I mean, for crying out loud, what are these signure updates for? For catching known viruses. Mega duh!
  • I do follow basic common-geek-sense, but so far F-Secure hasn't failed me. Completely anecdotal, mind you...
  • Eye-Candy (Score:3, Insightful)

    by Anonymous Coward on Saturday July 22, 2006 @03:43PM (#15763918)
    That's why: there is too much eye-candy!

    I gave up a long time ago on NAV because it had a heavy interface -- fancy background, fade in/out, and all the other stuff that don't really contribute to its operation, especially for an application whose GUI you don't really pop or see very often.

    Simple buttons and windows are enough, coupled with a good proper operation within a restricted account -- i.e. good communication with the service that runs in the background.

    That is why I like the free AVG option.
    • by sco08y (615665)
      That's why: there is too much eye-candy!

      That reminds me of when I wanted to bring my iBook into a library to use their network connection.

      The woman said, "you have to have AV software installed to use our network connection."

      So I fired up XCode, put together a dialog with a big SCAN button and a progress bar that slowly filled up.

      It still said "MyApplication" in the menu bar...
  • TFA claims that AV software doesn't work because malware writers testing their code on the most popular anti-virus software before release. All that really means is that they make sure that the AV programs can't already spot it. Once their malware's out in the wild, it will get spotted, analized, and the definitions rapidly updated to deal with it. All TFA actually says is that no AV softaere is going to spot/remove a new piece of malware on the first day. No fooling.
  • by Master of Transhuman (597628) on Saturday July 22, 2006 @03:55PM (#15763957) Homepage
    For home users, I tell them the following:

    1) You're not a company that gets thousands of virus-laden emails a day. You don't need to pay for Norton or McAfee. A 98-99% detection rate is perfectly adequate for a home user.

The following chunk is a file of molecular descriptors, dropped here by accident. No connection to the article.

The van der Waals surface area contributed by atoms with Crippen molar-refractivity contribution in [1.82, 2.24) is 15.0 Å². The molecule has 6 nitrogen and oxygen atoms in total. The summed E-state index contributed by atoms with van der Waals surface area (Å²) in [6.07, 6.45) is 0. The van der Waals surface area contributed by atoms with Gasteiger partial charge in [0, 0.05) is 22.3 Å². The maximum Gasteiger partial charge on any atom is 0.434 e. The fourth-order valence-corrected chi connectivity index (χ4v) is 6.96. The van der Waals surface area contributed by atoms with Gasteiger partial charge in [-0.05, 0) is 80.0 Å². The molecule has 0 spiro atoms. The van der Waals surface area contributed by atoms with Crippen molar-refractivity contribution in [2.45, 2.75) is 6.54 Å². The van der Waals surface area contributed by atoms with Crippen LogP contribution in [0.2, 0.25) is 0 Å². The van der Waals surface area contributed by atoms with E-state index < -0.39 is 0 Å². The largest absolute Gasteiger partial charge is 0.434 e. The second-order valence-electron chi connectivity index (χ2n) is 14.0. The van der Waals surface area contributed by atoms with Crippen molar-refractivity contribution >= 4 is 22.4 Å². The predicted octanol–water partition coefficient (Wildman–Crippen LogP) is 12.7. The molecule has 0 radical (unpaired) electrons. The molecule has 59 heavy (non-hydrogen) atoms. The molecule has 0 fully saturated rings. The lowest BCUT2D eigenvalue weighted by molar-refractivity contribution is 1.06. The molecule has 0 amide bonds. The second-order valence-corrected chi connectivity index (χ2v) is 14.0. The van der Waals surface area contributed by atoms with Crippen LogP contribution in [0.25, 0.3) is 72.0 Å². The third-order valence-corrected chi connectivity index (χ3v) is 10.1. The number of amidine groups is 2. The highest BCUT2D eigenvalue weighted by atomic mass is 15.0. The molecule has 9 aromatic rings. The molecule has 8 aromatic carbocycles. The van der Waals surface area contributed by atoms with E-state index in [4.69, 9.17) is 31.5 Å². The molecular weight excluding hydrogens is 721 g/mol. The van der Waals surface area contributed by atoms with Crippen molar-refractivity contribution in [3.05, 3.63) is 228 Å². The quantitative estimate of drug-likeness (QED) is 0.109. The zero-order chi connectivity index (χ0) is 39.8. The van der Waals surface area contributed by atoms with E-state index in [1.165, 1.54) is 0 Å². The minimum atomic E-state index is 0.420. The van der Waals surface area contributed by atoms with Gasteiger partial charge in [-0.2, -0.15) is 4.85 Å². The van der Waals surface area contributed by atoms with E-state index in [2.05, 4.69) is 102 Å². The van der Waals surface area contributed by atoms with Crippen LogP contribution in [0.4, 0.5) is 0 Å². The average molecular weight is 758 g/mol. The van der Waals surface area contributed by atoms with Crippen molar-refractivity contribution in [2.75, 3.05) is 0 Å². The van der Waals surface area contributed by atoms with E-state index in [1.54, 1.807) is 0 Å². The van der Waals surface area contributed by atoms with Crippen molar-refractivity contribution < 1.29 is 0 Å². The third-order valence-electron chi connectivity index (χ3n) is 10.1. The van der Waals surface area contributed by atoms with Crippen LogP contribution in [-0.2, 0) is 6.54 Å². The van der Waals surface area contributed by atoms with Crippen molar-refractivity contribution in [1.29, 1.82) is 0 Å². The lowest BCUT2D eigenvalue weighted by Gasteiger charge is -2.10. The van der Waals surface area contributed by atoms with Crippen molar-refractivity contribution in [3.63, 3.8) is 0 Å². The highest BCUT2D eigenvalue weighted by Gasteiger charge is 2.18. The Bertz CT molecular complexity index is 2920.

2) Install AVG or Avast AV. They're free, they update automatically, they're light on resources and they work.

    3) Install Spybot Search and Destroy, SpywareBlaster, Ad-Aware and Windows Defender.

    4) Install a software firewall like Kerio or just use Windows XP's firewall. If you install Kerio, use V2.1.5 because it's non-intrusive. The later versions are too picky and get in your face.

    5) Stop using IE and use Firefox.

    6) Lately, since trojans are on the upswing, I say install A-Squared anti-trojan which is free with manual updates.

    7) Don't click on popups. Don't even click on the "No" button - click the window close button.

    8) Don't install anything offered you by a Web site unless the site is a general freeware or shareware site that explicitly states it checks for spyware and adware.

    9) Keep up with Windows updates and updates for the malware detector software.

    10) Run a scan once a week or if you see any popups at all.

    I've used these rules on Windows 98, 2000 and XP for four years with virtually NO spyware getting through - and that's with porn site visits and whatever else the Web can throw at me.

    The single most important rule is number 5 - use Firefox. With no ActiveX, the stuff can't get in unless you have an OS vulnerability or you deliberate install it in response to a prompt you don't understand.

    Finally, if they really want to be secure, switch to Mac or Linux.

  • The best you can say about the AV industry is that we finally found out, more or less, that the AV companies themselves aren't behind the malware.

    I wish I was a sleazy ruthless person. I could make millions off this idea: check your HKLM/Software/Microsoft/Windows/CurrentVersion/Run registry keys. Know what should be in there. 90% of the time you can detect when a virus or spyware is installed by looking there for things that don't belong.
  • by RexRhino (769423) on Saturday July 22, 2006 @05:07PM (#15764163)
    One of the easiest ways to protect yourself on Windows is to not run as Admin. Only log into admin when you want to install new software, or when you want to update Windows, etc. In my opinion this is way more effective than any AV software (although I would recommend AV anyway). I would say that 50% (at least) of the nasty things that happen to Windows machines are caused by the fact that people tend to run as Admin by default.

    People would never dream of running as root all the time on their Linux machine, yet those same people often run as an admin in Windows XP.
    • by smash (1351)
      The difference is, that Linux is usable by a power user without logging in as root, via use of SUDO (or SU) to do what you need to do when you need to do it.

      Windows is getting better in that respect (run-as), but it's still not exactly functional in my experience.

      Half the games out there need to run as administrator - and if you're going to suggest I go through and figure out how to set them up not to, then that defeats the purpose of using windows because it's "easy to use"...

  • by kimvette (919543) on Saturday July 22, 2006 @05:25PM (#15764215) Homepage Journal
    Scientists discover that polio vaccines don't work against other diseases. Details at 11.

    Seriously, this isn't news. This was obvious from the time where any signature updates were ever required, or when viruses, scumware, etc. included code to disable/corrupt/uninstall/otherwise cripple antivirus and antispyware software. They're merely admitting it now.
  • Munir is a mole. (Score:3, Interesting)